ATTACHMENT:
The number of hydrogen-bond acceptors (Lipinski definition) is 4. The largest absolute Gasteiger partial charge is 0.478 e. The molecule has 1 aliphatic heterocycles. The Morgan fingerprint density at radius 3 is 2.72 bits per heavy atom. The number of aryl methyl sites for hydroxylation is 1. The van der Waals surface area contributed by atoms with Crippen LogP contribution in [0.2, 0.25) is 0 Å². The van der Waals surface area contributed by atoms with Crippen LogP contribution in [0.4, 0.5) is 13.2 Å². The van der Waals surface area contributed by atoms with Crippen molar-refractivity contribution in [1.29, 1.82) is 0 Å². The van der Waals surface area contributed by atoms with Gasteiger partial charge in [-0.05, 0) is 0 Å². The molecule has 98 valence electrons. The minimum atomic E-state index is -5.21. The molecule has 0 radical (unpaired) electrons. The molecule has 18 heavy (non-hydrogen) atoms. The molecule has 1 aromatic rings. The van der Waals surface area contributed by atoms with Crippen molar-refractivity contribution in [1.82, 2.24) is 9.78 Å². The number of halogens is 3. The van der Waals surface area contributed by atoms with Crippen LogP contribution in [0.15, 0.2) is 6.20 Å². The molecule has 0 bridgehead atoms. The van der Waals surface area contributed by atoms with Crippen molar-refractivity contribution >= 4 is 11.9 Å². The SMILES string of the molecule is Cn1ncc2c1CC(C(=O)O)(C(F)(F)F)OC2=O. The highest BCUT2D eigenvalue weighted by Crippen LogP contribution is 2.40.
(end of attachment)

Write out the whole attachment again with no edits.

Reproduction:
The number of hydrogen-bond acceptors (Lipinski definition) is 4. The largest absolute Gasteiger partial charge is 0.478 e. The molecule has 1 aliphatic heterocycles. The Morgan fingerprint density at radius 3 is 2.72 bits per heavy atom. The number of aryl methyl sites for hydroxylation is 1. The van der Waals surface area contributed by atoms with Crippen LogP contribution in [0.2, 0.25) is 0 Å². The van der Waals surface area contributed by atoms with Crippen LogP contribution in [0.4, 0.5) is 13.2 Å². The van der Waals surface area contributed by atoms with Crippen molar-refractivity contribution in [1.29, 1.82) is 0 Å². The van der Waals surface area contributed by atoms with Gasteiger partial charge in [-0.05, 0) is 0 Å². The molecule has 98 valence electrons. The minimum atomic E-state index is -5.21. The molecule has 0 radical (unpaired) electrons. The molecule has 18 heavy (non-hydrogen) atoms. The molecule has 1 aromatic rings. The van der Waals surface area contributed by atoms with Crippen molar-refractivity contribution in [1.82, 2.24) is 9.78 Å². The number of halogens is 3. The van der Waals surface area contributed by atoms with Crippen LogP contribution in [0.15, 0.2) is 6.20 Å². The molecule has 0 bridgehead atoms. The van der Waals surface area contributed by atoms with Crippen molar-refractivity contribution >= 4 is 11.9 Å². The SMILES string of the molecule is Cn1ncc2c1CC(C(=O)O)(C(F)(F)F)OC2=O. The highest BCUT2D eigenvalue weighted by Crippen LogP contribution is 2.40.